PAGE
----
Gills & Respiration

Gills allow fish to take in oxygen from the surrounding water and eliminate carbon dioxide from the blood. Sharks can have up to seven external gill openings, but most species have five.

Gill arches are considered part of the skeleton; they hold the gills in place. The arches support one or two rows of gill filaments. The filaments are designed so that water flows in one direction alongside them, while inside the filaments blood flows in the opposite direction. This countercurrent system is the most efficient method of exchanging oxygen and carbon dioxide between the water and blood.

Bony fish generally have four gill arches on each side, covered and protected by a single external bony plate. Sharks do not have a protective bony covering over their gill slits, which leaves gills more vulnerable to injury.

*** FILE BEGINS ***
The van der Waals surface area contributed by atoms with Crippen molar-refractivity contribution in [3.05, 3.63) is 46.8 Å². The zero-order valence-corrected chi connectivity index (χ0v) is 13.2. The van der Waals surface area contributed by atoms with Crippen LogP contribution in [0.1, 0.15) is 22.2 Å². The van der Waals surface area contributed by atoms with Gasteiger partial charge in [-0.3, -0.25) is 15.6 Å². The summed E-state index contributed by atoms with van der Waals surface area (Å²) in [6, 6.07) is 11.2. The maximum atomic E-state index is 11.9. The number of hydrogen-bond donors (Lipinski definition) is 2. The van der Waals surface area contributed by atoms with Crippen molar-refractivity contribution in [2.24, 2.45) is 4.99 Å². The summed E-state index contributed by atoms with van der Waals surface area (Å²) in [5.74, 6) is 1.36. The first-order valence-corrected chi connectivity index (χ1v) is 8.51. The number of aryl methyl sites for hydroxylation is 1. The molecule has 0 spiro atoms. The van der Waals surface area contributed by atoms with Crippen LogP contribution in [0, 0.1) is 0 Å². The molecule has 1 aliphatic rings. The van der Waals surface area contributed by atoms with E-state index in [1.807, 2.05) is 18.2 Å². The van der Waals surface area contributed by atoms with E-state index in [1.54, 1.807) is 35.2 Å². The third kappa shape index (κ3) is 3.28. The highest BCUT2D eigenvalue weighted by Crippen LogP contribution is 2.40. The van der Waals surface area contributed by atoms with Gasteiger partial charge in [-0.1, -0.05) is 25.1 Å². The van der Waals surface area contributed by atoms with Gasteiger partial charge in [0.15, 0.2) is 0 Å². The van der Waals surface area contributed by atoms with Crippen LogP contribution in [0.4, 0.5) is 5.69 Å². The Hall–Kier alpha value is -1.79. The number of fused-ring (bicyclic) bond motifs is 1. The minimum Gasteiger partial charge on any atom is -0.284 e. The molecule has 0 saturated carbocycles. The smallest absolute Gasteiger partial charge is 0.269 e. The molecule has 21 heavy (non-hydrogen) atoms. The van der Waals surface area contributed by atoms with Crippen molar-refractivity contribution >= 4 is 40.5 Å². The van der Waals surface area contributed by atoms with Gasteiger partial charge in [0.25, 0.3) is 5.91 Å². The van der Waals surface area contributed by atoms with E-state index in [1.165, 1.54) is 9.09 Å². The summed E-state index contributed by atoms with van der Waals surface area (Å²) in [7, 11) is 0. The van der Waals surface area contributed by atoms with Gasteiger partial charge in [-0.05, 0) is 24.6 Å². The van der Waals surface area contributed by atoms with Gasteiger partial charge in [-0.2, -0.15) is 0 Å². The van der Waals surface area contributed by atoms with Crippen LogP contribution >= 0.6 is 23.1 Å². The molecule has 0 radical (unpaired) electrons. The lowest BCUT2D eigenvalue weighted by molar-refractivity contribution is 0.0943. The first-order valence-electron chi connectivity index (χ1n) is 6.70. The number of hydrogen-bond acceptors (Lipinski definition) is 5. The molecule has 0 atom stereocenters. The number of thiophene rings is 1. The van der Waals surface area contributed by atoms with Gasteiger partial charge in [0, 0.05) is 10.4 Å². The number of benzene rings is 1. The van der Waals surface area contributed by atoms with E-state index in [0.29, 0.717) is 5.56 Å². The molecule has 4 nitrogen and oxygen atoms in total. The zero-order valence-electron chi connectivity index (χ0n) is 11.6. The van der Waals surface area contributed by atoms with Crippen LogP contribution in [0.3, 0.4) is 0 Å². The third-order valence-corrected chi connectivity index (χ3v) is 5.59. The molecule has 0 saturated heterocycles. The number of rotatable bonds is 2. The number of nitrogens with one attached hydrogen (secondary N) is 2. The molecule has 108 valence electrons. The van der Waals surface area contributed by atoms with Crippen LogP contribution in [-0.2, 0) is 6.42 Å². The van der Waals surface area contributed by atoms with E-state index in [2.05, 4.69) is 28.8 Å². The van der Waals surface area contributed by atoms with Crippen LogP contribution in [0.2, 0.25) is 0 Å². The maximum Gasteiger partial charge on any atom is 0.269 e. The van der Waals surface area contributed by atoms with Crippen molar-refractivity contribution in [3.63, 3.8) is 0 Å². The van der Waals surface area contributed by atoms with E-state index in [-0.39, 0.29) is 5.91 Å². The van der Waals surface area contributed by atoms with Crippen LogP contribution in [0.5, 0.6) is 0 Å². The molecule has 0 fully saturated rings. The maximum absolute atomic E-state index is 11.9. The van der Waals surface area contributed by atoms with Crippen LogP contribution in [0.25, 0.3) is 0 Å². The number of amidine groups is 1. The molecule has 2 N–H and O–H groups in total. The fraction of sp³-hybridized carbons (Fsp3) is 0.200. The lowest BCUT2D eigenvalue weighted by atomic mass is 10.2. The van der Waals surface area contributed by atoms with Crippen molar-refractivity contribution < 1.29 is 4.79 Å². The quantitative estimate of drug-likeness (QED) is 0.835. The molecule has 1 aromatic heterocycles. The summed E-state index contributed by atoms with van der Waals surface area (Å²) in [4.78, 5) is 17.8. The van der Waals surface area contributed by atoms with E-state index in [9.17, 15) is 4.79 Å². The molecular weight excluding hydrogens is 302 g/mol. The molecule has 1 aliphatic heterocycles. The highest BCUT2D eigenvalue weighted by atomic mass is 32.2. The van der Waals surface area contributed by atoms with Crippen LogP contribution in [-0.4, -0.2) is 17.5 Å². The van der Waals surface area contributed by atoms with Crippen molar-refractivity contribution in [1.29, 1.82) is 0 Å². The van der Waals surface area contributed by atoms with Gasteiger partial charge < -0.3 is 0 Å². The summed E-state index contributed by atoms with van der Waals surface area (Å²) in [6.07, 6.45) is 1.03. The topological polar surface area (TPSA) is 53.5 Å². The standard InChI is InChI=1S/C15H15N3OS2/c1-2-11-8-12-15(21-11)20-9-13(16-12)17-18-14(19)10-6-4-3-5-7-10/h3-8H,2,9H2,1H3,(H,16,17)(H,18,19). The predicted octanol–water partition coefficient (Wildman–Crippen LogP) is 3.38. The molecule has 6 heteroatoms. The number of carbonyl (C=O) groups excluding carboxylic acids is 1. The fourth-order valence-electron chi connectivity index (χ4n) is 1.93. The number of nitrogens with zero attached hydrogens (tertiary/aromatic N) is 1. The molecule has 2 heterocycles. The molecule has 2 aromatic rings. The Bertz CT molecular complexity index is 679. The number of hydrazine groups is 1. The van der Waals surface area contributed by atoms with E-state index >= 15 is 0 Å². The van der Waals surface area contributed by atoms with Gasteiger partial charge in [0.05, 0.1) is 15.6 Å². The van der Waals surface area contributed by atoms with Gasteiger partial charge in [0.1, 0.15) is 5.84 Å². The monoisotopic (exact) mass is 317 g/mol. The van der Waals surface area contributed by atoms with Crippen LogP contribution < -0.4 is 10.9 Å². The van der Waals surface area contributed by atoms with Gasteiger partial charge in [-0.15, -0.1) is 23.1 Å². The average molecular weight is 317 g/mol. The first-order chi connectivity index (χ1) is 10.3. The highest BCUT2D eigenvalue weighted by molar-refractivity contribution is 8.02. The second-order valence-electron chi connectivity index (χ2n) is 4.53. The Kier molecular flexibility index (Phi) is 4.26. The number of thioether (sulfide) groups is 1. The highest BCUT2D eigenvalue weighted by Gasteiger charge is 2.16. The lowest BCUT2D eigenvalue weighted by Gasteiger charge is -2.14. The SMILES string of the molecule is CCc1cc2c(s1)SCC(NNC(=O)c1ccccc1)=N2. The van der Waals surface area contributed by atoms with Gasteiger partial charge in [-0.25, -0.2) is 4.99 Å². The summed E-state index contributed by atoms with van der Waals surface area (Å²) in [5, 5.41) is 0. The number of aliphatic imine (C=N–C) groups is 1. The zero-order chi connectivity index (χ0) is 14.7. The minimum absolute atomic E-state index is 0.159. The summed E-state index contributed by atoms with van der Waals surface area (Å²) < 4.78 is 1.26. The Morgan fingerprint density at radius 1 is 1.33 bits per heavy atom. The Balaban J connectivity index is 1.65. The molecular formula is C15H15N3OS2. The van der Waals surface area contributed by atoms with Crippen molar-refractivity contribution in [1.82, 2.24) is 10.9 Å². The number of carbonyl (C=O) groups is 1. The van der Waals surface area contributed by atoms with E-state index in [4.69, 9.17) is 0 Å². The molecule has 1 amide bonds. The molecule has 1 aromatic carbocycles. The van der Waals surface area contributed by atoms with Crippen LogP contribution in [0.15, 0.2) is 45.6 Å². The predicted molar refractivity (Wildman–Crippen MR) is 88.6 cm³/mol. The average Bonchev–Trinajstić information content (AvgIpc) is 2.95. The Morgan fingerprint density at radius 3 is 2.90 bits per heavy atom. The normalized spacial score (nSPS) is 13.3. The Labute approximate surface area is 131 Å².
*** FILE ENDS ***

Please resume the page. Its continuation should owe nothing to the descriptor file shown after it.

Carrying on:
Many sharks, especially bottom-dwelling species, have paired openings called spiracles located between the eye and the gill slits. Spiracles are used to take in water and ventilate the gills, even while the shark may be feeding or at rest on the bottom.

Some sharks must maintain a certain swimming speed in order to ventilate their gills with water taken in through the mouth. But others have specialized muscles in their pharynx (throat) which they use to pump water over their gills even when they’re not moving.